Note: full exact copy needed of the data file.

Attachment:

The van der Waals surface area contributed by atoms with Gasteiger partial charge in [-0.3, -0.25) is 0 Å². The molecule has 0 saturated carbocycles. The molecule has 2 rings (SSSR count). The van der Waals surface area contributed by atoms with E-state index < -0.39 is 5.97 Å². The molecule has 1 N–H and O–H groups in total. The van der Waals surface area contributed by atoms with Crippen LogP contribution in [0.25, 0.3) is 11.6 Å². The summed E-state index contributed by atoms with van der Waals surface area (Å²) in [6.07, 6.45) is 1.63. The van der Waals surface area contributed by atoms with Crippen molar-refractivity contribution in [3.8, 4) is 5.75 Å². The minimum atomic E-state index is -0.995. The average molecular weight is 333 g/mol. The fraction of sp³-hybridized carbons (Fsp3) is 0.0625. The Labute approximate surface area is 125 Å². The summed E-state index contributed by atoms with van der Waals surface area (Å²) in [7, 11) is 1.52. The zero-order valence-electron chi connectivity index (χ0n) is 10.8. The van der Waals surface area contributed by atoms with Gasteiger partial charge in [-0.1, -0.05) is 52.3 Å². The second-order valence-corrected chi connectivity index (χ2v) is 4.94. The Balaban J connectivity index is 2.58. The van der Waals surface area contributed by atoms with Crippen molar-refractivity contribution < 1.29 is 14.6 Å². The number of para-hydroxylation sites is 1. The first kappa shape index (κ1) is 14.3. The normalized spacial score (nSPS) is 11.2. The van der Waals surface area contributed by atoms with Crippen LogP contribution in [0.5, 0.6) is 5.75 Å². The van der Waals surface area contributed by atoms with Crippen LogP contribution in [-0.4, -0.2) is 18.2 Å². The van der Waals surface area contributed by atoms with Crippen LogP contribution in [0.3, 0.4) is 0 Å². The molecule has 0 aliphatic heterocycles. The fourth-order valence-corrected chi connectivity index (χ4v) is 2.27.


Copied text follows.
The van der Waals surface area contributed by atoms with Gasteiger partial charge in [-0.3, -0.25) is 0 Å². The molecule has 0 saturated carbocycles. The molecule has 2 rings (SSSR count). The van der Waals surface area contributed by atoms with E-state index < -0.39 is 5.97 Å². The molecule has 1 N–H and O–H groups in total. The van der Waals surface area contributed by atoms with Crippen LogP contribution in [0.25, 0.3) is 11.6 Å². The summed E-state index contributed by atoms with van der Waals surface area (Å²) in [6.07, 6.45) is 1.63. The van der Waals surface area contributed by atoms with Crippen molar-refractivity contribution in [3.8, 4) is 5.75 Å². The minimum atomic E-state index is -0.995. The average molecular weight is 333 g/mol. The fraction of sp³-hybridized carbons (Fsp3) is 0.0625. The Labute approximate surface area is 125 Å². The summed E-state index contributed by atoms with van der Waals surface area (Å²) in [7, 11) is 1.52. The zero-order valence-electron chi connectivity index (χ0n) is 10.8. The van der Waals surface area contributed by atoms with Gasteiger partial charge in [-0.1, -0.05) is 52.3 Å². The second-order valence-corrected chi connectivity index (χ2v) is 4.94. The Balaban J connectivity index is 2.58. The van der Waals surface area contributed by atoms with Crippen molar-refractivity contribution < 1.29 is 14.6 Å². The number of para-hydroxylation sites is 1. The first kappa shape index (κ1) is 14.3. The normalized spacial score (nSPS) is 11.2. The van der Waals surface area contributed by atoms with Crippen LogP contribution in [0.5, 0.6) is 5.75 Å². The van der Waals surface area contributed by atoms with Crippen LogP contribution in [-0.4, -0.2) is 18.2 Å². The van der Waals surface area contributed by atoms with Crippen LogP contribution in [0.3, 0.4) is 0 Å². The molecule has 0 aliphatic heterocycles. The fourth-order valence-corrected chi connectivity index (χ4v) is 2.27.